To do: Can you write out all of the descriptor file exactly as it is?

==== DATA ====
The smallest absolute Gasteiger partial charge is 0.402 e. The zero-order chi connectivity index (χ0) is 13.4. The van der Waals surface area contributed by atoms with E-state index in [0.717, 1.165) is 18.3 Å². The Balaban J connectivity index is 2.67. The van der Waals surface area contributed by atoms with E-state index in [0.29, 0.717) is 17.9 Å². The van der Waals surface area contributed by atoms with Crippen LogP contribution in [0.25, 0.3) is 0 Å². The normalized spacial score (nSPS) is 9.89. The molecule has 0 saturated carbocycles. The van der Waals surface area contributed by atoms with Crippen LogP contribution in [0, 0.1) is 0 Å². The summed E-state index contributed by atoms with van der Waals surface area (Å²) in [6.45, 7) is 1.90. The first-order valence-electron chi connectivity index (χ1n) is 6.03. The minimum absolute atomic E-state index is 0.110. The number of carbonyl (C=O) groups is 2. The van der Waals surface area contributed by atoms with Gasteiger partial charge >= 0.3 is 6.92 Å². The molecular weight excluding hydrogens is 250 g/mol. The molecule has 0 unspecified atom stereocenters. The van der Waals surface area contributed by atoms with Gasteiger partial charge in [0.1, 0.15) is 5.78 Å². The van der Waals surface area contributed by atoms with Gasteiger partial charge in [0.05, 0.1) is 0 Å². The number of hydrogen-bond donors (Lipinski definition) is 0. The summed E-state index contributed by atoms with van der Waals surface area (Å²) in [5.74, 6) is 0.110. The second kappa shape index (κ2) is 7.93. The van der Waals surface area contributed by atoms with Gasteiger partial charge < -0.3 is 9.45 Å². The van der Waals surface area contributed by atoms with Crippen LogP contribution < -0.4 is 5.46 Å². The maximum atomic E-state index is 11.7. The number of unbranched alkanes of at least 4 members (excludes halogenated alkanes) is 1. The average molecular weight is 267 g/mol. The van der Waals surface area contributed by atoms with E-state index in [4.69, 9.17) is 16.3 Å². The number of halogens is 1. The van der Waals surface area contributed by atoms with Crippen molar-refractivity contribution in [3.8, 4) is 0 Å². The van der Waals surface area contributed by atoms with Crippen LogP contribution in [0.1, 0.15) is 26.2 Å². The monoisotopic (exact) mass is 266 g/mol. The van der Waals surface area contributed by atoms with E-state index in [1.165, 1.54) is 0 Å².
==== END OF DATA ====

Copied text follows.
The smallest absolute Gasteiger partial charge is 0.402 e. The zero-order chi connectivity index (χ0) is 13.4. The van der Waals surface area contributed by atoms with E-state index in [0.717, 1.165) is 18.3 Å². The Balaban J connectivity index is 2.67. The van der Waals surface area contributed by atoms with E-state index in [0.29, 0.717) is 17.9 Å². The van der Waals surface area contributed by atoms with Crippen LogP contribution in [0.25, 0.3) is 0 Å². The normalized spacial score (nSPS) is 9.89. The molecule has 0 saturated carbocycles. The van der Waals surface area contributed by atoms with Crippen LogP contribution in [0, 0.1) is 0 Å². The summed E-state index contributed by atoms with van der Waals surface area (Å²) in [6.45, 7) is 1.90. The first-order valence-electron chi connectivity index (χ1n) is 6.03. The minimum absolute atomic E-state index is 0.110. The number of carbonyl (C=O) groups is 2. The van der Waals surface area contributed by atoms with Gasteiger partial charge >= 0.3 is 6.92 Å². The molecular weight excluding hydrogens is 250 g/mol. The molecule has 0 unspecified atom stereocenters. The van der Waals surface area contributed by atoms with Gasteiger partial charge in [0.1, 0.15) is 5.78 Å². The van der Waals surface area contributed by atoms with Gasteiger partial charge in [0.05, 0.1) is 0 Å². The number of hydrogen-bond donors (Lipinski definition) is 0. The summed E-state index contributed by atoms with van der Waals surface area (Å²) in [5.74, 6) is 0.110. The second kappa shape index (κ2) is 7.93. The van der Waals surface area contributed by atoms with Gasteiger partial charge < -0.3 is 9.45 Å². The van der Waals surface area contributed by atoms with Crippen LogP contribution < -0.4 is 5.46 Å². The maximum atomic E-state index is 11.7. The number of unbranched alkanes of at least 4 members (excludes halogenated alkanes) is 1. The average molecular weight is 267 g/mol. The van der Waals surface area contributed by atoms with E-state index in [4.69, 9.17) is 16.3 Å². The number of halogens is 1. The van der Waals surface area contributed by atoms with Crippen molar-refractivity contribution in [3.8, 4) is 0 Å². The van der Waals surface area contributed by atoms with Crippen LogP contribution in [0.1, 0.15) is 26.2 Å². The monoisotopic (exact) mass is 266 g/mol. The van der Waals surface area contributed by atoms with E-state index in [1.165, 1.54) is 0 Å².